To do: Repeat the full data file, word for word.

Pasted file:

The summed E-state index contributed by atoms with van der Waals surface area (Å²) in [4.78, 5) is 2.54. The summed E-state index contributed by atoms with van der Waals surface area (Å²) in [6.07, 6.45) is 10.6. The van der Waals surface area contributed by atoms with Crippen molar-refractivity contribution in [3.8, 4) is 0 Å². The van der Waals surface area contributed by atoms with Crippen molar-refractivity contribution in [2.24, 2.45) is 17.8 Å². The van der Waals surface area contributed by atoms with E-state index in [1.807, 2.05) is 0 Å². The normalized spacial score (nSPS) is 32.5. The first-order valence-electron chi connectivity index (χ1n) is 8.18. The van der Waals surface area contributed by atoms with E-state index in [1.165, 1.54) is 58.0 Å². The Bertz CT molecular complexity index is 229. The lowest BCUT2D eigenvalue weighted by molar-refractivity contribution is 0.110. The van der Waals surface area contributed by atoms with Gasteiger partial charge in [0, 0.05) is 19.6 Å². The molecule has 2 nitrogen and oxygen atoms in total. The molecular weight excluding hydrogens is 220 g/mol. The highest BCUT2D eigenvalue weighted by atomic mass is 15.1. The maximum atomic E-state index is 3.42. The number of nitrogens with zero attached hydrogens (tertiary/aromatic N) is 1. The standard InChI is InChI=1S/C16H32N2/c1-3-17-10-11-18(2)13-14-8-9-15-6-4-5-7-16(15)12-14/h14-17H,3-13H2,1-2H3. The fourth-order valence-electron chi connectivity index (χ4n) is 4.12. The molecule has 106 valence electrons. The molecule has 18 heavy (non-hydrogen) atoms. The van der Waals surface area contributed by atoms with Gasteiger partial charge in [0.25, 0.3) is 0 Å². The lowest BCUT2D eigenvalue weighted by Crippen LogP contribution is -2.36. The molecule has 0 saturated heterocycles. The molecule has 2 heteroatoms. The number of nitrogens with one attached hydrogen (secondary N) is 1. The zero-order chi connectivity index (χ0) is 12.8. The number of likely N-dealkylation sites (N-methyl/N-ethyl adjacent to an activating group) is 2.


The summed E-state index contributed by atoms with van der Waals surface area (Å²) in [4.78, 5) is 2.54. The summed E-state index contributed by atoms with van der Waals surface area (Å²) in [6.07, 6.45) is 10.6. The van der Waals surface area contributed by atoms with Crippen molar-refractivity contribution in [3.8, 4) is 0 Å². The van der Waals surface area contributed by atoms with Crippen molar-refractivity contribution in [2.24, 2.45) is 17.8 Å². The van der Waals surface area contributed by atoms with E-state index in [1.807, 2.05) is 0 Å². The normalized spacial score (nSPS) is 32.5. The first-order valence-electron chi connectivity index (χ1n) is 8.18. The van der Waals surface area contributed by atoms with E-state index in [1.165, 1.54) is 58.0 Å². The Bertz CT molecular complexity index is 229. The lowest BCUT2D eigenvalue weighted by molar-refractivity contribution is 0.110. The van der Waals surface area contributed by atoms with Gasteiger partial charge in [0, 0.05) is 19.6 Å². The molecule has 2 nitrogen and oxygen atoms in total. The molecular weight excluding hydrogens is 220 g/mol. The highest BCUT2D eigenvalue weighted by atomic mass is 15.1. The maximum atomic E-state index is 3.42. The number of nitrogens with zero attached hydrogens (tertiary/aromatic N) is 1. The standard InChI is InChI=1S/C16H32N2/c1-3-17-10-11-18(2)13-14-8-9-15-6-4-5-7-16(15)12-14/h14-17H,3-13H2,1-2H3. The fourth-order valence-electron chi connectivity index (χ4n) is 4.12. The molecule has 106 valence electrons. The molecule has 18 heavy (non-hydrogen) atoms. The van der Waals surface area contributed by atoms with Gasteiger partial charge in [0.25, 0.3) is 0 Å². The lowest BCUT2D eigenvalue weighted by Crippen LogP contribution is -2.36. The molecule has 0 saturated heterocycles. The molecule has 2 heteroatoms. The number of nitrogens with one attached hydrogen (secondary N) is 1. The zero-order chi connectivity index (χ0) is 12.8. The number of likely N-dealkylation sites (N-methyl/N-ethyl adjacent to an activating group) is 2.